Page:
A row of projectors beams out images of a ruined factory and workers amid piles of rubble. Clanging, metallic music rings out.
Visitors to the Brothers Lumiere Center of Photography, located in another former factory, the Red October of chocolate fame, can get a glimpse of the last of the ZiL car plant in a multimedia installation. Photographs by the installation’s creator, Svyatoslav Ponomaryov, were taken between 2013 and 2014 at the now-shuttered ZiL.
In the neighboring room, Natalia Ponomaryova and Yekaterina Zuyeva have curated PROzavod, an exhibition of 20th-century industrial photography. Photos date back to the 1920s, including work by Boris Ignatovich, the Soviet avant-garde photographer who worked closely with Alexander Rodchenko.
Ignatovich is famous for his experiments with perspective, which can be seen in “Factory” (1929), where the camera looks up at a chimney stack, with innumerable pipes, railings and wires forming a cross-hatch of diagonals between lens and sky. His “At One Of The Moscow Bicycle Factory Workshops” shows machinery from above, with the factory floor just out of focus. The scale is ambiguous enough for the machine to resemble an entire factory, momentarily transforming every screw into a chimney stack in the viewer’s imagination.
“When I first had the idea, people thought this kind of exhibition wouldn’t be relevant to today’s world,” said co-curator Ponomaryova, “But [Svyatoslav Ponomaryov’s installation] was the spark that inspired me to realize the project. His work showed me that actually, people are interested in this piece of their history.”
Images of factories give way to portraits of workers from the 1930s. Mark Markov-Grinberg’s 1933 miner series captures Nikita Izotov, who was often referred to as the “First Stakhanovite,” looking proudly into the distance, his face black with soot.
These images spread westward and Izotov became a poster child for the Soviet Union, with his portrait featured in French, German and Belgian leftist publications.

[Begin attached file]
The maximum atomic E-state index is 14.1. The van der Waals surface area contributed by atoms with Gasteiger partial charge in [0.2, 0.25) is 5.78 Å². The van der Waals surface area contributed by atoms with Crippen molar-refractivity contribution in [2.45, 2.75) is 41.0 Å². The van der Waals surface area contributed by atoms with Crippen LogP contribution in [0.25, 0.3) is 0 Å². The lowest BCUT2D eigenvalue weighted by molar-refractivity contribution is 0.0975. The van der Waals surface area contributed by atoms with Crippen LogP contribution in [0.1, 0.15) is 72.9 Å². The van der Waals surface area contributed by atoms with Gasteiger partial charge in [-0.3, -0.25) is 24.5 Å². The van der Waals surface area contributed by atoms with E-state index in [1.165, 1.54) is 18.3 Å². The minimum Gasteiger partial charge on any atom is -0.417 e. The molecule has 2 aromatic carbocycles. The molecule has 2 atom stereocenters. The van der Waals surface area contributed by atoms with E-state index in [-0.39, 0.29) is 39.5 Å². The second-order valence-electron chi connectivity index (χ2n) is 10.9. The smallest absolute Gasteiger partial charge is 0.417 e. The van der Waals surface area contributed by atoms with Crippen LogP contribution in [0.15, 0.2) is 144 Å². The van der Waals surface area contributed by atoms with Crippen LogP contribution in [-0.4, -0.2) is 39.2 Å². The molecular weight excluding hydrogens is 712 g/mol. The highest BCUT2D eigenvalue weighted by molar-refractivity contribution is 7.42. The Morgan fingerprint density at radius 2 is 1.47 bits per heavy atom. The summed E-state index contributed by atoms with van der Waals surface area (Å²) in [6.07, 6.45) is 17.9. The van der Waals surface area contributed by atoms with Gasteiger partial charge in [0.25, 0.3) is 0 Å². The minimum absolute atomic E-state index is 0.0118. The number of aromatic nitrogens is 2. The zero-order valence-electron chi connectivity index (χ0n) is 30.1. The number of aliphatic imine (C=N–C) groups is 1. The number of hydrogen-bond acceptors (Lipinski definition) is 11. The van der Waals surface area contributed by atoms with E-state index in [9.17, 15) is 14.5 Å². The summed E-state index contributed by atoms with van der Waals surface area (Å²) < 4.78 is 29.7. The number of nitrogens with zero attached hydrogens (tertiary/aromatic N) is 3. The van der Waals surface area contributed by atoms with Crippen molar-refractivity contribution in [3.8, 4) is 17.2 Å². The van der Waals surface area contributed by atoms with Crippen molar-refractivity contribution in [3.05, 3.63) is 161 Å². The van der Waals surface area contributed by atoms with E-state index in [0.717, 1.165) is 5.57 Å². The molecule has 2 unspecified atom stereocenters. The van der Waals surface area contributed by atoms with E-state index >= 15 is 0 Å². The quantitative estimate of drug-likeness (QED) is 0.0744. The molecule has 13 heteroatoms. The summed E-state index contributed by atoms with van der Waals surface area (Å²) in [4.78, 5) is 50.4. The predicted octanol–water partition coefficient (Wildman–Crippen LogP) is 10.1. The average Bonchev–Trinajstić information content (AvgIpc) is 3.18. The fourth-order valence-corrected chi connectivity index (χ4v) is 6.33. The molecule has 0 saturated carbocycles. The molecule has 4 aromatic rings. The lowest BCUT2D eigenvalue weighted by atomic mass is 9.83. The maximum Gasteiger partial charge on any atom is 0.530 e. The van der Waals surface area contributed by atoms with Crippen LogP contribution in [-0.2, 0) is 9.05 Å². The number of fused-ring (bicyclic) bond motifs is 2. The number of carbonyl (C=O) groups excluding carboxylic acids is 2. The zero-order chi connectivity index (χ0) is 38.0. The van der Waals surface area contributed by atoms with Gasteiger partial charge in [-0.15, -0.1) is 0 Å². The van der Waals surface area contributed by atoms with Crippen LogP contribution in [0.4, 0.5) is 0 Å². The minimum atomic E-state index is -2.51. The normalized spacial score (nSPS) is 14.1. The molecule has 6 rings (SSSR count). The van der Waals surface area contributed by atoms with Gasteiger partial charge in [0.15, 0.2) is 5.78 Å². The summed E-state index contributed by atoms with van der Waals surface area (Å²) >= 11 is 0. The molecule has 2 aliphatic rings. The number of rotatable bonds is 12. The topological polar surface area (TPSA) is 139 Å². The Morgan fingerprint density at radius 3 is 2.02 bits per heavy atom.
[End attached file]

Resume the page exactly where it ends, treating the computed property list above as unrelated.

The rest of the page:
The exhibit is full of striking images, whether they seem to fit into the Soviet cult of the factory or not. In Vladimir Boidanov’s 1975 “At the end of a shift,” a row of young factory workers walk down two train tracks together, with the factory looming behind them. They are mid-conversation, some looking ahead, a few turned towards one other, arms slung over shoulders.
Factory machinery that looks more beast than machine in a 1999 photo.
In another shot, four men sit in the shade, visibly relaxed, surrounded by flowers. The sepia tones and the date — simply ‘1960s’ — looks more fitting to the era of hippy flower power in the United States. Behind them, though, rises the Orenburg gas processing plant, resolutely grey against the sun-drenched flowers, and the viewer is brought back to the Soviet Union with a bump.
Later photos cast a more critical eye on industry. One wall of the exhibition is devoted entirely to the work of Triva, a group of workers who sought to accurately document life in the massive Novokuznetsk iron and steel plant in the ’70s and ’80s.
Triva was composed of workers, rather than state photographers, and so its members enjoyed unmitigated access to the everyday reality of the plant. Their photos capture a range of moods, and often seem mundane compared to the glorification of labor seen in previous decades.
In Vladimir Vorobyov’s “Making a Broom” (1980), a man looks questioningly at the camera as he sits on the ground gathering twigs, with no machinery in sight. In Vladimir Zharov’s photo series “Manufacturing” (1988-9), a blurred woman hurries to work, her face neutral, with the words “The Glory of Labour” emblazoned behind her.
Vladimir Sokolayev, a member of Triva, has spoken of how the group’s quest for authenticity influenced the form of their photographs: “In order to emphasize the completeness of our documenting technique, we began to do full negative prints, including the perforations. Soon we got rid of the perforations, because it seemed “too artistic,” but we’ve kept full-negative printing ever since.”
Denis Tarasov’s striking project “Uralmash” (2009) offers some respite from the gray geometry which dominates the exhibition. In 1929, the taiga around Yekaterinburg was cleared to make way for Uralmash, a giant Soviet car plant. In 1989, Gennady Vlasov decorated the plant’s metal cupboards with colorful images of traditional Russian life, so rusty machinery stands alongside a painting of a peasant girl collecting water, surrounded by birds.
Tarasov’s photographs of the murals in the now-defunct factory demonstrate the circularity of the plant’s history, “Most of Uralmash’s workshops are now silent and peaceful, as it once was in the pine forest which stood on the same spot,” he is quoted as saying at the exhibit.
“PROzavod” runs until March 1. “Ruins of The Future” runs until Feb. 1. Brothers Lumiere Center of Photography. 3 Bolotnaya Naberezhnaya. Metro Kropotkinskaya. Tel. 495-228-9878. lumiere.ru